Figure 4. Effect of honokiol on nuclear factor-κB (NF-κB) signaling pathway after ureteral obstruction. (A) Representative sections of kidneys from sham- and unilateral ureteral obstruction (UUO)-operated mice treated with vehicle (Veh) or honokiol (HKL) were stained with p65. Scale bar = 50 μm. The bar graph shows the number of nuclear p65 (+) cells in the sham- and UUO-operated kidneys from ten randomly chosen, non-overlapping fields at a magnification of 400× (n = 10 per group). (B) Representative Western blot analysis of phospho-p65 protein expression in the kidneys from sham- and UUO-operated mice treated with Veh or HKL. The bar graph shows the densitometric quantification presented as the relative ratio of each protein to GAPDH. The relative ratio measured in the kidneys from sham-operated mice treated with Veh is arbitrarily presented as 1. Data are expressed as mean ± SD. *** p < 0.001 versus Veh or HKL; # p < 0.05 and ### p < 0.001 versus UUO treatment with Veh. Sham, sham-operated mice; UUO, unilateral ureteral obstruction; Veh, vehicle; HKL, honokiol; GAPDH, glyceraldehyde 3-phosphate dehydrogenase.
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Figure 5. Effect of honokiol on unilateral ureteral obstruction (UUO)-induced Sirtuin 3 (SIRT3) expression and mitochondrial dynamics. (A) Representative Western blot analysis of SIRT3, dynamic-related protein (DRP)-1, and optic atrophy 1 (OPA)-1 protein expression from sham- and UUO-operated mice treated with vehicle (Veh) or honokiol (HKL). The bar graph shows the densitometric quantification presented as the relative ratio of each protein to GAPDH. The relative ratio measured in the kidneys from sham-operated mice treated with Veh is arbitrarily presented as 1. Data are expressed as mean ± SD. (B) Representative electron micrographs of kidneys from sham- and UUO-operated mice treated with Veh or HKL and their quantification of mitochondrial contour measurements. Scale bar = 2 μm. Data are expressed as mean ± SD of mitochondrial contour measurements from six to eight proximal tubules per mouse (n = 10 per group). *** p < 0.001 versus Veh or HKL; # p < 0.05, ## p < 0.01 and ### p < 0.001 versus UUO treatment with Veh. Sham, sham-operated mice; UUO, unilateral ureteral obstruction; Veh, vehicle; HKL, honokiol; DRP-1, dynamic-related protein-1; OPA-1, optic atrophy 1; Sirtuin 3, SIRT3.
Figure 5. Effect of honokiol on unilateral ureteral obstruction (UUO)-induced Sirtuin 3 (SIRT3) expression and mitochondrial dynamics. (A) Representative Western blot analysis of SIRT3, dynamic-related protein (DRP)-1, and optic atrophy 1 (OPA)-1 protein expression from sham- and UUO-operated mice treated with vehicle (Veh) or honokiol (HKL). The bar graph shows the densitometric quantification presented as the relative ratio of each protein to GAPDH. The relative ratio measured in the kidneys from sham-operated mice treated with Veh is arbitrarily presented as 1. Data are expressed as mean ± SD. (B) Representative electron micrographs of kidneys from sham- and UUO-operated mice treated with Veh or HKL and their quantification of mitochondrial contour measurements. Scale bar = 2 μm. Data are expressed as mean ± SD of mitochondrial contour measurements from six to eight proximal tubules per mouse (n = 10 per group). *** p < 0.001 versus Veh or HKL; # p < 0.05, ## p < 0.01 and ### p < 0.001 versus UUO treatment with Veh. Sham, sham-operated mice; UUO, unilateral ureteral obstruction; Veh, vehicle; HKL, honokiol; DRP-1, dynamic-related protein-1; OPA-1, optic atrophy 1; Sirtuin 3, SIRT3.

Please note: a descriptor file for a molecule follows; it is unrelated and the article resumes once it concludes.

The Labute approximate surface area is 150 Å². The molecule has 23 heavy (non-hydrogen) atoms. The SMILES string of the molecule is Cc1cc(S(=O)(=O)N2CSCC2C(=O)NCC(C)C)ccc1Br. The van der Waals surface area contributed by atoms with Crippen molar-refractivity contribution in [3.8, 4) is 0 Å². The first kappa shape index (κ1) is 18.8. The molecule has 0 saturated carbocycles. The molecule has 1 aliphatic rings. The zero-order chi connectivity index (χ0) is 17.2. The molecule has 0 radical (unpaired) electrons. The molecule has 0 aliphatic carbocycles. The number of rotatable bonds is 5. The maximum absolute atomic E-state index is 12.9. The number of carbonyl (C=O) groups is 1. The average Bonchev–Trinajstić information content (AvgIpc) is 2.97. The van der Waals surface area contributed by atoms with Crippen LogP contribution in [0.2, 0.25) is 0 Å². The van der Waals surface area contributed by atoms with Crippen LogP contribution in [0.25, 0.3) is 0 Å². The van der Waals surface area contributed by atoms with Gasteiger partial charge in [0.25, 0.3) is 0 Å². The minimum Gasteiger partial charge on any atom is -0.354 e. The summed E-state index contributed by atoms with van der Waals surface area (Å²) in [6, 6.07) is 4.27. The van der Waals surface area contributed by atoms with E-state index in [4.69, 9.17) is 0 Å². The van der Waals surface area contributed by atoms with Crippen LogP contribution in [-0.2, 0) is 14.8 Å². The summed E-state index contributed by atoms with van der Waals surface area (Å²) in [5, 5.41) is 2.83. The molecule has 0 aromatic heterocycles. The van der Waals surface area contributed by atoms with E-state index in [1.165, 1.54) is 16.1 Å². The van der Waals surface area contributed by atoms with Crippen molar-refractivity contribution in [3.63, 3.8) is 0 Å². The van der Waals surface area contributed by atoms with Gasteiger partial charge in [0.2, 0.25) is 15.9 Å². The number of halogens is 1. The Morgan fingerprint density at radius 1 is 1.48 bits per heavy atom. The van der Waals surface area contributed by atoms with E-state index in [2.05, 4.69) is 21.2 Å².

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Figure 6. Effect of honokiol on TGF-β1-induced fibroblast proliferation and cell migration in NRK-49F cells (A) NRK-49F cells were treated with vehicle (Veh) or transforming growth factor-β1 (TGF-β1, 2 ng/mL), with or without honokiol (HKL) at indicated doses (0.1, 1, and 10 μM). After 24 h of treatment, cell proliferation was measured by XTT assay. Data are expressed as mean ± SD for three independent experiments in triplicates. *** p < 0.001 versus Veh or HKL; ## p < 0.01, ### p < 0.001 versus TGF-β1 (2 ng/mL). (B) Representative phase-contrast images for NRK-49F cells after wound healing assay. The phase-contrast images of migration of NRK-49F cells into a scratch area were obtained after treatment with either Veh or TGF-β1 (2 ng/mL), with or without HKL (10 μM), at 0 or 24 h after wounding. The bar graph shows the average length by which the gap between the NRK-49F cells closed over 0 or 24 h after treatment with Veh, TGF-β1, and/or HKL. *** p < 0.001 versus Veh or HKL; ### p < 0.001 versus TGF-β1. Bar = 200 μm. Veh, vehicle; HKL, honokiol; TGF-β1, transforming growth factor-β1.